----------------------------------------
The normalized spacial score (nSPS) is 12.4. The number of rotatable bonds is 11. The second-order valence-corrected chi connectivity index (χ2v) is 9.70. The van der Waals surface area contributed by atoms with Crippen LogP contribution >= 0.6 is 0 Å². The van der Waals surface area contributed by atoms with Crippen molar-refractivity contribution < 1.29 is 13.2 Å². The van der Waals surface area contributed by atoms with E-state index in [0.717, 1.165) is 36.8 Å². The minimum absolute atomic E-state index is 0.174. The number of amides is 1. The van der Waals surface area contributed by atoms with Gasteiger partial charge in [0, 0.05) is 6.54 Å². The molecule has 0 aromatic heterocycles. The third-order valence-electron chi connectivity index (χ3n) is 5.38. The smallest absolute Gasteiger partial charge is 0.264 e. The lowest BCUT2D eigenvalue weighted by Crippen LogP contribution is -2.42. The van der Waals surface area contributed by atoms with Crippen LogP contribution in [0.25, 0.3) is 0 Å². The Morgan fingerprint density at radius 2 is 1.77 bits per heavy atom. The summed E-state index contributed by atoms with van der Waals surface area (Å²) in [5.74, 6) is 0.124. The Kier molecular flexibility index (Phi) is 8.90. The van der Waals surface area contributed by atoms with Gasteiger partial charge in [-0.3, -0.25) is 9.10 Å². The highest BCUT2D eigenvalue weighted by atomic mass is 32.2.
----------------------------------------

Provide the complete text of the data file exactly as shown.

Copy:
The normalized spacial score (nSPS) is 12.4. The number of rotatable bonds is 11. The second-order valence-corrected chi connectivity index (χ2v) is 9.70. The van der Waals surface area contributed by atoms with Crippen LogP contribution >= 0.6 is 0 Å². The van der Waals surface area contributed by atoms with Crippen molar-refractivity contribution < 1.29 is 13.2 Å². The van der Waals surface area contributed by atoms with E-state index in [0.717, 1.165) is 36.8 Å². The minimum absolute atomic E-state index is 0.174. The number of amides is 1. The van der Waals surface area contributed by atoms with Gasteiger partial charge in [0, 0.05) is 6.54 Å². The molecule has 0 aromatic heterocycles. The third-order valence-electron chi connectivity index (χ3n) is 5.38. The smallest absolute Gasteiger partial charge is 0.264 e. The lowest BCUT2D eigenvalue weighted by Crippen LogP contribution is -2.42. The van der Waals surface area contributed by atoms with Crippen LogP contribution in [0.25, 0.3) is 0 Å². The Morgan fingerprint density at radius 2 is 1.77 bits per heavy atom. The summed E-state index contributed by atoms with van der Waals surface area (Å²) in [5.74, 6) is 0.124. The Kier molecular flexibility index (Phi) is 8.90. The van der Waals surface area contributed by atoms with Gasteiger partial charge in [-0.3, -0.25) is 9.10 Å². The highest BCUT2D eigenvalue weighted by atomic mass is 32.2.